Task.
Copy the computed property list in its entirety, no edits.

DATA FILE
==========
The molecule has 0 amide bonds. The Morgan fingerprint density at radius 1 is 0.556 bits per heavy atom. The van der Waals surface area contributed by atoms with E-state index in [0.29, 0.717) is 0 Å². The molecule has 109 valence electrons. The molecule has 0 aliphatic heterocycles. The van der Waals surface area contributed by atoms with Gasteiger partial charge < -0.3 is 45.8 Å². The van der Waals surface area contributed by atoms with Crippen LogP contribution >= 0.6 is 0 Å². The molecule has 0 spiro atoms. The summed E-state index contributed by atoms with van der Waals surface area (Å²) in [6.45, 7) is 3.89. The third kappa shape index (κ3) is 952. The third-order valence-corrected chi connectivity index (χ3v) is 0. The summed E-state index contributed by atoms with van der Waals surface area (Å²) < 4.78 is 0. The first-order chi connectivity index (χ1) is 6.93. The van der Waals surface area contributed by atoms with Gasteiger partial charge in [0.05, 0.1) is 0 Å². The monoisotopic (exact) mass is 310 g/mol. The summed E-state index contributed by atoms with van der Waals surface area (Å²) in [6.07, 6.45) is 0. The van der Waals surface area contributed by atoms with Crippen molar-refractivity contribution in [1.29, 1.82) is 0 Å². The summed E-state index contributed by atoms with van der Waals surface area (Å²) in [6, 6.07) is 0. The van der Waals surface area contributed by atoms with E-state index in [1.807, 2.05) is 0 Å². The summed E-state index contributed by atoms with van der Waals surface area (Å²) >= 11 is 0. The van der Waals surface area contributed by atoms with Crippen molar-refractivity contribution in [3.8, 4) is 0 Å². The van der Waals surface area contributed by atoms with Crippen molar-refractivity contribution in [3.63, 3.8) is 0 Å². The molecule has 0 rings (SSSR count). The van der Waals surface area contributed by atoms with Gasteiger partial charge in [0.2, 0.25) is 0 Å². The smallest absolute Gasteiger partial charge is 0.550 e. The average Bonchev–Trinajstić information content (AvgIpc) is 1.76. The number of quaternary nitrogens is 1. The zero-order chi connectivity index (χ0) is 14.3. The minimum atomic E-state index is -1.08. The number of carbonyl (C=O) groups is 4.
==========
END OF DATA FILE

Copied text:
The molecule has 0 amide bonds. The Morgan fingerprint density at radius 1 is 0.556 bits per heavy atom. The van der Waals surface area contributed by atoms with E-state index in [0.29, 0.717) is 0 Å². The molecule has 109 valence electrons. The molecule has 0 aliphatic heterocycles. The van der Waals surface area contributed by atoms with Gasteiger partial charge < -0.3 is 45.8 Å². The van der Waals surface area contributed by atoms with Crippen LogP contribution >= 0.6 is 0 Å². The molecule has 0 spiro atoms. The summed E-state index contributed by atoms with van der Waals surface area (Å²) in [6.45, 7) is 3.89. The third kappa shape index (κ3) is 952. The third-order valence-corrected chi connectivity index (χ3v) is 0. The summed E-state index contributed by atoms with van der Waals surface area (Å²) < 4.78 is 0. The first-order chi connectivity index (χ1) is 6.93. The van der Waals surface area contributed by atoms with Gasteiger partial charge in [0.05, 0.1) is 0 Å². The monoisotopic (exact) mass is 310 g/mol. The summed E-state index contributed by atoms with van der Waals surface area (Å²) in [6.07, 6.45) is 0. The van der Waals surface area contributed by atoms with Crippen molar-refractivity contribution in [1.29, 1.82) is 0 Å². The summed E-state index contributed by atoms with van der Waals surface area (Å²) in [6, 6.07) is 0. The van der Waals surface area contributed by atoms with E-state index in [1.807, 2.05) is 0 Å². The summed E-state index contributed by atoms with van der Waals surface area (Å²) >= 11 is 0. The van der Waals surface area contributed by atoms with Crippen molar-refractivity contribution in [3.8, 4) is 0 Å². The van der Waals surface area contributed by atoms with Crippen molar-refractivity contribution in [3.63, 3.8) is 0 Å². The molecule has 0 rings (SSSR count). The van der Waals surface area contributed by atoms with Gasteiger partial charge in [0.2, 0.25) is 0 Å². The smallest absolute Gasteiger partial charge is 0.550 e. The average Bonchev–Trinajstić information content (AvgIpc) is 1.76. The number of quaternary nitrogens is 1. The zero-order chi connectivity index (χ0) is 14.3. The minimum atomic E-state index is -1.08. The number of carbonyl (C=O) groups is 4.